“Before the invention of the art of printing, the only employment by which a man of letters could make any thing by his talents, was that of a public or private teacher, or by communicating to other people the curious and useful knowledge which he had acquired himself; and this is still surely a more honorable, a more useful, and in general even a more profitable employment than that other of writing for a bookseller, to which the art of printing has given occasion. The time and study, the genius, knowledge, and application requisite to qualify an eminent teacher of the sciences, are at least equal to what is necessary for the greatest practitioners in law and physic. But the usual reward of the eminent teachers bears no proportion to that of the lawyer or physician; because the trade of the one is crowded with indigent people who have been brought up to it at the public expense, whereas those of the other two are encumbered with very few who have not been educated at their own. The usual recompense, however, of public and private teachers, small as it may appear, would undoubtedly be less than it is, if the competition of those yet more indigent men of letters who write for bread was not taken out of the market. Before the invention of the art of printing, a scholar and a beggar seem to have been terms very nearly synonymous.


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The different governors of the universities before that time appear to have often granted licenses to their scholars to beg.”

4. The demand for literary labor has so greatly increased since Adam Smith wrote, while the provisions for eleemosynary education have nowhere been much added to, and in the countries which have experienced revolutions have been much diminished, that little effect in keeping down the recompense of literary labor can now be ascribed to the influence of those institutions. But an effect nearly equivalent is now produced by a cause somewhat similarthe competition of persons who, by analogy with other arts, may be called amateurs. Literary occupation is one of those pursuits in which success may be attained by persons the greater part of whose time is taken up by other employments; and the education necessary for it, is the common education of all cultivated persons. The inducements to it, independently of money, in the present state of the world, to all who have either vanity to gratify, or personal or public objects to promote, are extremely strong, These motives now attract into this career a great and increasing number of persons who do not need its pecuniary fruits, and who would equally resort to it if it afforded no remuneration at all. In our own country, (to cite known examples,) the most influential, and on the whole most eminent philosophical writer of recent times, (Bentham,) the greatest political economist, (Ricardo,) the most ephemerally celebrated, and the really greatest poets, (Byron and Shelley,) and the most successful writer of prose fiction, (Scott,) were none of them authors by profession ; and only two of the five, Scott and Byron, could have supported themselves by the works which they wrote. Nearly all the higher departments of authorship are, to a great extent, similarly filled. In consequence, although the highest pecuniary prizes of successful authorship are incomparably greater than at any former period, yet on any rational calculation of chances, in the existing competition, no writer can hope to gain a living by books, and to do so by magazines and reviews becomes daily more difficult. It is only the more troublesome and disagreeable kinds of literary labor, and those which confer no personal celebrity, such as most of those connected with newspapers, or with the smaller periodicals, on which an educated person can now rely for subsistence. Of these, the remuneration is, on the whole, decidedly high ; because, though exposed to the competition of what used to be called “poor scholars," (persons who had received a learned education from some public or private charity,) they are exempt from that of amateurs, those who have other means of support being seldom candidates for such employments. Whether these considerations are not connected with something radically amiss in the idea of authorship as a profession, and whether any social arrangement under which the teachers of mankind consist of persons giving out doctrines for bread, is suited to be, or can possibly be, a permanent thing—would be a subject well worthy of the attention of thinkers.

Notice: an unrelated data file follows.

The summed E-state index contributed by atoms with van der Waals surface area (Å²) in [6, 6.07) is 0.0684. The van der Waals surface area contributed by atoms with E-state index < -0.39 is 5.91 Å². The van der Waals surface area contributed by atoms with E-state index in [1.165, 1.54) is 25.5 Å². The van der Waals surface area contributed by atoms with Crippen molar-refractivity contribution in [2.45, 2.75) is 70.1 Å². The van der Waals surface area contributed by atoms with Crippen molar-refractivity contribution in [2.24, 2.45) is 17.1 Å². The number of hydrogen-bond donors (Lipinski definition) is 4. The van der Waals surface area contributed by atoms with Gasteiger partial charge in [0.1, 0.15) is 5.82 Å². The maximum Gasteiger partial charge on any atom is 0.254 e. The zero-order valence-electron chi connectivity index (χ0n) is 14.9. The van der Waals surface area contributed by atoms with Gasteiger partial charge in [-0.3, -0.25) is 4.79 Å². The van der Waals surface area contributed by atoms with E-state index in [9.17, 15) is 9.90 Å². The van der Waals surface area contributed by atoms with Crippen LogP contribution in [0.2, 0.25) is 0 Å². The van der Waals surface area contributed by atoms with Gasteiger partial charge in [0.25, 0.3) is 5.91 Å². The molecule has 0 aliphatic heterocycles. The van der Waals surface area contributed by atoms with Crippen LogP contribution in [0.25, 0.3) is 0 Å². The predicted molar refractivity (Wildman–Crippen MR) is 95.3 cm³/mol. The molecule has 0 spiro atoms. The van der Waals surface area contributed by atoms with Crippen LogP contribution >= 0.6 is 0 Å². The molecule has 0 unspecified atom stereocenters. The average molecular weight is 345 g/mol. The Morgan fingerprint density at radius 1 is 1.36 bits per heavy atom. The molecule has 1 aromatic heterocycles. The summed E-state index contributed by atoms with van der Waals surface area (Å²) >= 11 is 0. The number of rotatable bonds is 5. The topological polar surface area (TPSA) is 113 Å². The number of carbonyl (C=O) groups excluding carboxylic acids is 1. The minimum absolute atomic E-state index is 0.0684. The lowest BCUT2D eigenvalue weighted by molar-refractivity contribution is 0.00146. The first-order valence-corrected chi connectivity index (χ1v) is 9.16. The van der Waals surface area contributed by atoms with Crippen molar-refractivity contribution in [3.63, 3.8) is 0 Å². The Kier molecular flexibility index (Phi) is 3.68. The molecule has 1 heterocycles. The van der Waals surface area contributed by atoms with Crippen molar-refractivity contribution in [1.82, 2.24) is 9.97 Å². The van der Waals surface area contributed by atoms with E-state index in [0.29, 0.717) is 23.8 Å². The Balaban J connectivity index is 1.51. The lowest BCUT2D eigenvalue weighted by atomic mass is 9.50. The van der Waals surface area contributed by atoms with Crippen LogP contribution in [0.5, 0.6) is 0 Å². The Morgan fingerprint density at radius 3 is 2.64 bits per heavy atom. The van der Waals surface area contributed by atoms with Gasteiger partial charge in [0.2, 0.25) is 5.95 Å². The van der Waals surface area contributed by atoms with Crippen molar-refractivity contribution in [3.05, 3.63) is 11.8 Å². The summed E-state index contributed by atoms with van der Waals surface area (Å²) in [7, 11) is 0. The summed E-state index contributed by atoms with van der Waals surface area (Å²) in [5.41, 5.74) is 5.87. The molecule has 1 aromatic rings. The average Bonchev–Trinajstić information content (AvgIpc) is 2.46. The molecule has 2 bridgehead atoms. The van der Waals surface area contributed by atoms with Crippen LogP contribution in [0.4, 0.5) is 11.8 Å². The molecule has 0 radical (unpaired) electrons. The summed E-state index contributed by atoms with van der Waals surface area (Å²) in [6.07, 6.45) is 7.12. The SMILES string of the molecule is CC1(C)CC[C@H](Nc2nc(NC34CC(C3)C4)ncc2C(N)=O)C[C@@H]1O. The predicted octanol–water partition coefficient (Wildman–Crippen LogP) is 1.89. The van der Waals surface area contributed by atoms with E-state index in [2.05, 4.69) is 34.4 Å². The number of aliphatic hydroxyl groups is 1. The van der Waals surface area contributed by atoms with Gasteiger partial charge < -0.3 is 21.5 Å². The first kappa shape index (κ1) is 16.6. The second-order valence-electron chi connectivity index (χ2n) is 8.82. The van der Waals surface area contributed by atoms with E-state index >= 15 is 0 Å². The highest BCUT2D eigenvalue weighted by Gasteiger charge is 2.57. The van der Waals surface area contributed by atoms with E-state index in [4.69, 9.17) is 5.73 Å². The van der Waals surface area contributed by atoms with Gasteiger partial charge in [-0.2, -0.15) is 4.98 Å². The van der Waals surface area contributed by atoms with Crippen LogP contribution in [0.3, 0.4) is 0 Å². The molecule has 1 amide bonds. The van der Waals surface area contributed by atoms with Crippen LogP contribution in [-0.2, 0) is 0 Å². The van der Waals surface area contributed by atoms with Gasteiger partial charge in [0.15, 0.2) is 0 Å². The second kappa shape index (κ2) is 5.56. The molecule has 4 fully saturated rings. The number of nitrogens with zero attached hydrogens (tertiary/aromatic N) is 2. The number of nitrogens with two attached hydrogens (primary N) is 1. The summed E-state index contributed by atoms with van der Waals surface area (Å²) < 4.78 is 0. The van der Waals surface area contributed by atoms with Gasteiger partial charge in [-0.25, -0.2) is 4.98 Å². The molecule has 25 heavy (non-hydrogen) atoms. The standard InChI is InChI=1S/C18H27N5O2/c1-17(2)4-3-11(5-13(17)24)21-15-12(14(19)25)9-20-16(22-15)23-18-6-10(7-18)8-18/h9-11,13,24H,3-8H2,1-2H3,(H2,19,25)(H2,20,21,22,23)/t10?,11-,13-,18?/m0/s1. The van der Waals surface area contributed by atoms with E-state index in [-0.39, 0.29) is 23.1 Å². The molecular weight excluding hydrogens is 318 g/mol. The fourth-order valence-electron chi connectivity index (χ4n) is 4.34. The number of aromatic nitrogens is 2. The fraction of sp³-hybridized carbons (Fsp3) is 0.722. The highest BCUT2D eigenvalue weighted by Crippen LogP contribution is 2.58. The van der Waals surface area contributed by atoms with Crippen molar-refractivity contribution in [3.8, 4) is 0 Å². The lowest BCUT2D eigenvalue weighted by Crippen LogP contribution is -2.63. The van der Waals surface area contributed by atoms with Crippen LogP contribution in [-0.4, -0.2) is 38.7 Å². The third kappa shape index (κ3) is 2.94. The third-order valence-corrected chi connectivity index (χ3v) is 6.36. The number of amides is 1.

The clerical, like the literary profession, is frequently adopted by persons of independent means, either from religious zeal, or for the sake of the honor or usefulness which may belong to it, or for a chance to the high prizes which it holds out; and it is now principally for this reason that the salaries of curates are so low; those salaries, although considerably raised by the influence of public opinion, being still generally insufficient as the sole means of support for one who has to maintain the externals expected from a clergyman of the established church.

When an occupation is carried on chiefly by persons who derive the main portion of their subsistence from other sources, its remuneration may be lower, almost to any